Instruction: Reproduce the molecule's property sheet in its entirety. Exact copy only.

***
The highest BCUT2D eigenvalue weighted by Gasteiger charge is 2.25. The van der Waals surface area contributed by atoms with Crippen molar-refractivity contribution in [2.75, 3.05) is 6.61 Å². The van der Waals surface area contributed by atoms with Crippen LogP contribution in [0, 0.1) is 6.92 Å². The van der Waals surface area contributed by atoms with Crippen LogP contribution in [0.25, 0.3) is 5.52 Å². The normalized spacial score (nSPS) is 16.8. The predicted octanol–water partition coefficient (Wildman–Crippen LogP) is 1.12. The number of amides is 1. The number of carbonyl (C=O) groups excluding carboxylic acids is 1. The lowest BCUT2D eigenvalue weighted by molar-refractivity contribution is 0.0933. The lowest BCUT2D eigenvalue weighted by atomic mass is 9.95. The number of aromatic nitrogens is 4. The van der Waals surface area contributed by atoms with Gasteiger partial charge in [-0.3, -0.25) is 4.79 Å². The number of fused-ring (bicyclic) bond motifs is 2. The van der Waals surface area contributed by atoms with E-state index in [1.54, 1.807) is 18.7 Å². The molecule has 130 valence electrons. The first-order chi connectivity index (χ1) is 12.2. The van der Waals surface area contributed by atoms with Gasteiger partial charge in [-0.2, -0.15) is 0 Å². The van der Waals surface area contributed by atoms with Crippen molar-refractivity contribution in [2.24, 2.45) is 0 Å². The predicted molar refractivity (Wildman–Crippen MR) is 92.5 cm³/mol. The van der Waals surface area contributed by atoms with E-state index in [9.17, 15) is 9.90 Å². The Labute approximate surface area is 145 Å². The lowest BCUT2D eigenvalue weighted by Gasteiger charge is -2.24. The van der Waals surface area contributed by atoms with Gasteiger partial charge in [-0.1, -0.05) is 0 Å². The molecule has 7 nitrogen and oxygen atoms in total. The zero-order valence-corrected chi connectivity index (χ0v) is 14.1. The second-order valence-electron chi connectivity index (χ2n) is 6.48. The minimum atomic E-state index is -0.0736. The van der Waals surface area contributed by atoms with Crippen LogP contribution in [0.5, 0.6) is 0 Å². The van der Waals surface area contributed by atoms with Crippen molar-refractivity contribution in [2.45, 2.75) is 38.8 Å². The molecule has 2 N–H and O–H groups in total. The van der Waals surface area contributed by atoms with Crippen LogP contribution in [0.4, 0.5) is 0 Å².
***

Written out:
The highest BCUT2D eigenvalue weighted by Gasteiger charge is 2.25. The van der Waals surface area contributed by atoms with Crippen molar-refractivity contribution in [2.75, 3.05) is 6.61 Å². The van der Waals surface area contributed by atoms with Crippen LogP contribution in [0, 0.1) is 6.92 Å². The van der Waals surface area contributed by atoms with Crippen LogP contribution in [0.25, 0.3) is 5.52 Å². The normalized spacial score (nSPS) is 16.8. The predicted octanol–water partition coefficient (Wildman–Crippen LogP) is 1.12. The number of amides is 1. The number of carbonyl (C=O) groups excluding carboxylic acids is 1. The lowest BCUT2D eigenvalue weighted by molar-refractivity contribution is 0.0933. The lowest BCUT2D eigenvalue weighted by atomic mass is 9.95. The number of aromatic nitrogens is 4. The van der Waals surface area contributed by atoms with Gasteiger partial charge in [-0.3, -0.25) is 4.79 Å². The number of fused-ring (bicyclic) bond motifs is 2. The van der Waals surface area contributed by atoms with E-state index in [1.54, 1.807) is 18.7 Å². The molecule has 130 valence electrons. The first-order chi connectivity index (χ1) is 12.2. The van der Waals surface area contributed by atoms with Gasteiger partial charge in [-0.2, -0.15) is 0 Å². The van der Waals surface area contributed by atoms with Crippen molar-refractivity contribution in [2.24, 2.45) is 0 Å². The predicted molar refractivity (Wildman–Crippen MR) is 92.5 cm³/mol. The van der Waals surface area contributed by atoms with E-state index in [9.17, 15) is 9.90 Å². The Labute approximate surface area is 145 Å². The lowest BCUT2D eigenvalue weighted by Gasteiger charge is -2.24. The van der Waals surface area contributed by atoms with Gasteiger partial charge in [-0.1, -0.05) is 0 Å². The molecule has 7 nitrogen and oxygen atoms in total. The zero-order valence-corrected chi connectivity index (χ0v) is 14.1. The second-order valence-electron chi connectivity index (χ2n) is 6.48. The minimum atomic E-state index is -0.0736. The van der Waals surface area contributed by atoms with Crippen LogP contribution in [0.5, 0.6) is 0 Å². The van der Waals surface area contributed by atoms with Crippen molar-refractivity contribution in [2.45, 2.75) is 38.8 Å². The molecule has 2 N–H and O–H groups in total. The van der Waals surface area contributed by atoms with Crippen LogP contribution in [0.4, 0.5) is 0 Å².